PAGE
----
Monday, January 14, 2013

ANOVA - Analysis Of Variance


The Analysis Of Variance, popularly known as the ANOVA, can be used in cases where there are more than two groups.

When we have only two samples we can use the t-test to compare the means of the samples but it might become unreliable in case of more than two samples. If we only compare two means, then the t-test (independent samples) will give the same results as the ANOVA.

It is used to compare the means of more than two samples. This can be understood better with the help of an example.


EXAMPLE: Suppose we want to test the effect of five different exercises. For this, we recruit 20 men and assign one type of exercise to 4 men (5 groups). Their weights are recorded after a few weeks.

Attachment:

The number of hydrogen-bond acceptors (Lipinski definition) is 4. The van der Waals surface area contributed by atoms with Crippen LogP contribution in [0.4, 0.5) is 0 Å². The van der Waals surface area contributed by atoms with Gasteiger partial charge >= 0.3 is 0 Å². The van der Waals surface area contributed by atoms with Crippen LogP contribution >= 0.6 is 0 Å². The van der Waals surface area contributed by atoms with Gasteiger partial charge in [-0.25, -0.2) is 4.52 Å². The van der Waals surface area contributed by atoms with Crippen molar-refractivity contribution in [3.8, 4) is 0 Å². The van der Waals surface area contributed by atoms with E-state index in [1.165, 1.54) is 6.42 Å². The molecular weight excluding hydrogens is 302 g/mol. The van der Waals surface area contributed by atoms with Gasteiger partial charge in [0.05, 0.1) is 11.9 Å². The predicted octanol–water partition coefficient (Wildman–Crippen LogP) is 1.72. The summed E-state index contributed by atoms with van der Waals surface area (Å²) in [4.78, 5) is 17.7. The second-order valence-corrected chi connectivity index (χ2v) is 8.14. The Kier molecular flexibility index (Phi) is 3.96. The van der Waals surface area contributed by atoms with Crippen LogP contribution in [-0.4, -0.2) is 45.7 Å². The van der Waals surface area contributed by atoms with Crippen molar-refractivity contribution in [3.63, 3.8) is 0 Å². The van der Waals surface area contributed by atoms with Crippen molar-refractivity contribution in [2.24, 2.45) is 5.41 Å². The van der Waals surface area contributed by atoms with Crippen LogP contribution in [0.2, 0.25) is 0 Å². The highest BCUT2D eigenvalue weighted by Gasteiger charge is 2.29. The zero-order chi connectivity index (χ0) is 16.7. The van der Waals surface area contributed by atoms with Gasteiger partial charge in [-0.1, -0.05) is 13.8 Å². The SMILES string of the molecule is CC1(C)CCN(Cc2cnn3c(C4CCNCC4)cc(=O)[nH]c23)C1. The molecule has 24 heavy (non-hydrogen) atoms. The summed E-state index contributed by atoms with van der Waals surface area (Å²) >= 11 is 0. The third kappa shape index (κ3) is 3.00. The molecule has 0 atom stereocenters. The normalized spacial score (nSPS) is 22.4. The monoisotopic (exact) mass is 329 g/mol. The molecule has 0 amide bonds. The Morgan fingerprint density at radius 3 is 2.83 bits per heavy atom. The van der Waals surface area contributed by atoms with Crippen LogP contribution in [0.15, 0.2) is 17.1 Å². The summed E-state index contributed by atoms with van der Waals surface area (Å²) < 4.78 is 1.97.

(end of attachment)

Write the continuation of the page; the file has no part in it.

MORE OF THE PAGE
We may find out whether the effect of these exercises on them is significantly different or not and this may be done by comparing the weights of the 5 groups of 4 men each.
The example above is a case of one-way balanced ANOVA.
It has been termed as one-way as there is only one category whose effect has been studied and balanced as the same number of men has been assigned on each exercise. Thus the basic idea is to test whether the samples are all alike or not.
There are four basic assumptions used in ANOVA.
= the expected values of the errors are zero
= the variances of all errors are equal to each other
= the errors are independent

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